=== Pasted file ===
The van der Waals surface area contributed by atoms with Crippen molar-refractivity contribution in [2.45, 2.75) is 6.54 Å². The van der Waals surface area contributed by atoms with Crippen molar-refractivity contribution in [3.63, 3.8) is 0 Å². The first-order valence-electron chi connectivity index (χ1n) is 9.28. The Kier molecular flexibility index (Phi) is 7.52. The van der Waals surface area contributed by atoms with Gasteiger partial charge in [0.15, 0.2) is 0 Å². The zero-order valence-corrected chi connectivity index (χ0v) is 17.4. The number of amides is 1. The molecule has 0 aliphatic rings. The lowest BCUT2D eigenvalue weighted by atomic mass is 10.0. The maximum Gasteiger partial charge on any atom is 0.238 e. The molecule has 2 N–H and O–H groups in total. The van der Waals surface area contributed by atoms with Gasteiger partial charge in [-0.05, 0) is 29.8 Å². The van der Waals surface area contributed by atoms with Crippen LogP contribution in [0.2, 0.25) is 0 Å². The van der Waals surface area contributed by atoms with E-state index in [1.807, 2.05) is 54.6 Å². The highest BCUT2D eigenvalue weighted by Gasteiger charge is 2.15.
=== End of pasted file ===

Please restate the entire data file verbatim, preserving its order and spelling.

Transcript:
The van der Waals surface area contributed by atoms with Crippen molar-refractivity contribution in [2.45, 2.75) is 6.54 Å². The van der Waals surface area contributed by atoms with Crippen molar-refractivity contribution in [3.63, 3.8) is 0 Å². The first-order valence-electron chi connectivity index (χ1n) is 9.28. The Kier molecular flexibility index (Phi) is 7.52. The van der Waals surface area contributed by atoms with Gasteiger partial charge in [0.15, 0.2) is 0 Å². The zero-order valence-corrected chi connectivity index (χ0v) is 17.4. The number of amides is 1. The molecule has 0 aliphatic rings. The lowest BCUT2D eigenvalue weighted by atomic mass is 10.0. The maximum Gasteiger partial charge on any atom is 0.238 e. The molecule has 2 N–H and O–H groups in total. The van der Waals surface area contributed by atoms with Gasteiger partial charge in [-0.05, 0) is 29.8 Å². The van der Waals surface area contributed by atoms with Crippen LogP contribution in [0.2, 0.25) is 0 Å². The van der Waals surface area contributed by atoms with E-state index in [1.807, 2.05) is 54.6 Å². The highest BCUT2D eigenvalue weighted by Gasteiger charge is 2.15.